Wait! You’re not done yet! After your prelease looks good:
- [ ] Update
version.rbto a final version (i.e. 1.12.0)
- [ ] In the bundler/bundler-site repo,
copy the previous version’s docs to create a new version (e.g.
cp -r v1.11 v1.12)
- [ ] Update the new docs as needed, paying special attention to the “What’s new” page for this version
- [ ] Write a blog post announcing the new version, highlighting new features and notable bugfixes
- [ ] Run
rake releasein the bundler repo, tweet, link to the blog post, etc.
At this point, you’re a release manager! Pour yourself several tasty drinks and think about taking a vacation in the tropics.
Beware, the first couple of days after the first non-prerelease version in a minor version series can often yield a lot of bug reports. This is normal, and doesn’t mean you’ve done anything wrong as the release manager.
Minor releases of the next version start with a new release branch from the
current state of master:
1-12-stable, and are immediately followed by a
-stable branch has been cut from
master, changes for that minor
release series (1.12) will only be made intentionally, via patch releases.
That is to say, changes to
master by default won’t make their way into any
1.12 version, and development on
master will be targeting the next minor
or major release.
Patch releases (bug fixes!)
Releasing new bugfix versions is really straightforward. Increment the tiny version
lib/bundler/version.rb, and in
CHANGELOG.md add one bullet point
per bug fixed. Then run
rake release from the
and pour yourself a tasty drink!
PRs containing regression fixes for a patch release of the current minor version
are merged to master. These commits need to be cherry-picked from master onto
the minor branch (
There is a
rake release:prepare_patch rake task that helps with creating a patch
release. It takes a single argument, the exact patch release being made (e.g.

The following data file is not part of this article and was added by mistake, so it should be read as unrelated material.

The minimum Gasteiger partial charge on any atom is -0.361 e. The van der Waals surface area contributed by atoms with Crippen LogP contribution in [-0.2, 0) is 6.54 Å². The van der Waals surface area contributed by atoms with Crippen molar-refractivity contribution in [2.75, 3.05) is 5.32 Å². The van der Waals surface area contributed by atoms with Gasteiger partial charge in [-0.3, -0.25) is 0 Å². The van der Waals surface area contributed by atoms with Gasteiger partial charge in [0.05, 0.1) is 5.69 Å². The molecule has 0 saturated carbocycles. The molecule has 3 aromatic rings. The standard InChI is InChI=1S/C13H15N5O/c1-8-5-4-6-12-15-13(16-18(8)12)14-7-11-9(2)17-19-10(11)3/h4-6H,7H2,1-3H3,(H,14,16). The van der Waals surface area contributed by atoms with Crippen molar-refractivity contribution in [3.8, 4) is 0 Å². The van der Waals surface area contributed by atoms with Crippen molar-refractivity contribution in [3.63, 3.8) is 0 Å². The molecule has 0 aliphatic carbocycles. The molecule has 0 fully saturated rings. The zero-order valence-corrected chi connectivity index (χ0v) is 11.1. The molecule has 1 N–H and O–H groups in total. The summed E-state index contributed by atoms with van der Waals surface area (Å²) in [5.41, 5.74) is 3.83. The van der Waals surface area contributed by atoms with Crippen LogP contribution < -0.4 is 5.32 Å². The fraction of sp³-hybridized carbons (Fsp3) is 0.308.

1.12.3), but if not given it will bump the tiny version number by one. This
task checks out the appropriate stable branch (
1-12-stable), grabs the
1.12.3 milestone from GitHub, ensures all PRs are closed, and then
cherry-picks those changes (and only those changes) to a new branch based off
the stable branch. Then bumps the version in the version file and commits that
change on top of the cherry-picks.
Now you have a release branch ready to be merged into the stable branch. You’ll
want to open a PR from this branch into the stable branch and provided CI is
green, you can go ahead, merge the PR and run
rake release from the updated
Early releases require heavy testing, especially across various system setups.
We :heart: testers, and are big fans of anyone who can run
gem install bundler --pre
and try out upcoming releases in their development and staging environments.
There may not always be prereleases or beta versions of Bundler. The Bundler team will tweet from the @bundlerio account when a prerelease or beta version becomes available. You are also always welcome to try checking out master and building a gem yourself if you want to try out the latest changes.